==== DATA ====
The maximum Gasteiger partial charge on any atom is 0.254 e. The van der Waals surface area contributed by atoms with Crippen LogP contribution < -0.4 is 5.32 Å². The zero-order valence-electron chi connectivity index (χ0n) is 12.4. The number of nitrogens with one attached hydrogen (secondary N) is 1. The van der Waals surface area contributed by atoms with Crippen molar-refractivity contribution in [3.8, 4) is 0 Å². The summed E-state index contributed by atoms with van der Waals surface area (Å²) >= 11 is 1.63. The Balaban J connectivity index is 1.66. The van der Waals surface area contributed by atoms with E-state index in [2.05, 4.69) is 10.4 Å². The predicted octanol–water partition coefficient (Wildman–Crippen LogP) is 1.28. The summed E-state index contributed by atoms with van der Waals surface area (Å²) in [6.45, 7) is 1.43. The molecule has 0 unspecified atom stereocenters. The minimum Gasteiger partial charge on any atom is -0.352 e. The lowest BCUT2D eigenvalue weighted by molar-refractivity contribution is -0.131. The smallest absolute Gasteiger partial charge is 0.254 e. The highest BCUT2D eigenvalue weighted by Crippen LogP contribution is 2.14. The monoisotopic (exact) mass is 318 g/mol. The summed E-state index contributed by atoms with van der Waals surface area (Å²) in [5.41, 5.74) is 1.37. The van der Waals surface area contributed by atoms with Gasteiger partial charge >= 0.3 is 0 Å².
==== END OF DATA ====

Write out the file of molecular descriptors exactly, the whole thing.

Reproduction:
The maximum Gasteiger partial charge on any atom is 0.254 e. The van der Waals surface area contributed by atoms with Crippen LogP contribution < -0.4 is 5.32 Å². The zero-order valence-electron chi connectivity index (χ0n) is 12.4. The number of nitrogens with one attached hydrogen (secondary N) is 1. The van der Waals surface area contributed by atoms with Crippen molar-refractivity contribution in [3.8, 4) is 0 Å². The summed E-state index contributed by atoms with van der Waals surface area (Å²) >= 11 is 1.63. The Balaban J connectivity index is 1.66. The van der Waals surface area contributed by atoms with E-state index in [2.05, 4.69) is 10.4 Å². The predicted octanol–water partition coefficient (Wildman–Crippen LogP) is 1.28. The summed E-state index contributed by atoms with van der Waals surface area (Å²) in [6.45, 7) is 1.43. The molecule has 0 unspecified atom stereocenters. The minimum Gasteiger partial charge on any atom is -0.352 e. The lowest BCUT2D eigenvalue weighted by molar-refractivity contribution is -0.131. The smallest absolute Gasteiger partial charge is 0.254 e. The highest BCUT2D eigenvalue weighted by Crippen LogP contribution is 2.14. The monoisotopic (exact) mass is 318 g/mol. The summed E-state index contributed by atoms with van der Waals surface area (Å²) in [5.41, 5.74) is 1.37. The van der Waals surface area contributed by atoms with Gasteiger partial charge >= 0.3 is 0 Å².